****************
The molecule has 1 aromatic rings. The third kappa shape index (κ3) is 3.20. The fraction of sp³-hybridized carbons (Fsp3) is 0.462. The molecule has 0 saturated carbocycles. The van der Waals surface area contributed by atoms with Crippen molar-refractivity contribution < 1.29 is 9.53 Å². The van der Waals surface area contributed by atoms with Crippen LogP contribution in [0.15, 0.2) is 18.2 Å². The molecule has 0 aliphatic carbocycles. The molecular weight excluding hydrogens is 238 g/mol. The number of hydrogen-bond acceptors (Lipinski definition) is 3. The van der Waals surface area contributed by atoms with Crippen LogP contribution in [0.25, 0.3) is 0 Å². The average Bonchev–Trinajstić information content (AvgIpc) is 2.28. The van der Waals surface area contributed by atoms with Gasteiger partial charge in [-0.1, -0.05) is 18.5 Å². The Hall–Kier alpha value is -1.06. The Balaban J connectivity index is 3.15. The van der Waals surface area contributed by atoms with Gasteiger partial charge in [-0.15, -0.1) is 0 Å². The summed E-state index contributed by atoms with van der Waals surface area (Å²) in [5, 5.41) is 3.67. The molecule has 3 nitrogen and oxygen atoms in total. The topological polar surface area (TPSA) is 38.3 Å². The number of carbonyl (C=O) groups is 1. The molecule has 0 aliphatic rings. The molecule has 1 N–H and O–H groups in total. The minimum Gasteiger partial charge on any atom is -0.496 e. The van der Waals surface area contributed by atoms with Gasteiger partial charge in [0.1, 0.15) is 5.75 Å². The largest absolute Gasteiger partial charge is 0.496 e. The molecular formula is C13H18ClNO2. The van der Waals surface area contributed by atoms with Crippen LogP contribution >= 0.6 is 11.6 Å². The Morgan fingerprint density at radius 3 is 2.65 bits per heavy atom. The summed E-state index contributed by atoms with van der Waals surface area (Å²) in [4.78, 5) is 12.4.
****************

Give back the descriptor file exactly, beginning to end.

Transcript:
The molecule has 1 aromatic rings. The third kappa shape index (κ3) is 3.20. The fraction of sp³-hybridized carbons (Fsp3) is 0.462. The molecule has 0 saturated carbocycles. The van der Waals surface area contributed by atoms with Crippen molar-refractivity contribution < 1.29 is 9.53 Å². The van der Waals surface area contributed by atoms with Crippen LogP contribution in [0.15, 0.2) is 18.2 Å². The molecule has 0 aliphatic carbocycles. The molecular weight excluding hydrogens is 238 g/mol. The number of hydrogen-bond acceptors (Lipinski definition) is 3. The van der Waals surface area contributed by atoms with Crippen LogP contribution in [0.25, 0.3) is 0 Å². The average Bonchev–Trinajstić information content (AvgIpc) is 2.28. The van der Waals surface area contributed by atoms with Gasteiger partial charge in [-0.1, -0.05) is 18.5 Å². The Hall–Kier alpha value is -1.06. The Balaban J connectivity index is 3.15. The van der Waals surface area contributed by atoms with Gasteiger partial charge in [-0.15, -0.1) is 0 Å². The summed E-state index contributed by atoms with van der Waals surface area (Å²) in [5, 5.41) is 3.67. The molecule has 3 nitrogen and oxygen atoms in total. The topological polar surface area (TPSA) is 38.3 Å². The number of carbonyl (C=O) groups is 1. The molecule has 0 aliphatic rings. The molecule has 1 N–H and O–H groups in total. The minimum Gasteiger partial charge on any atom is -0.496 e. The van der Waals surface area contributed by atoms with Gasteiger partial charge in [0.1, 0.15) is 5.75 Å². The largest absolute Gasteiger partial charge is 0.496 e. The molecular formula is C13H18ClNO2. The van der Waals surface area contributed by atoms with Crippen LogP contribution >= 0.6 is 11.6 Å². The Morgan fingerprint density at radius 3 is 2.65 bits per heavy atom. The summed E-state index contributed by atoms with van der Waals surface area (Å²) in [4.78, 5) is 12.4.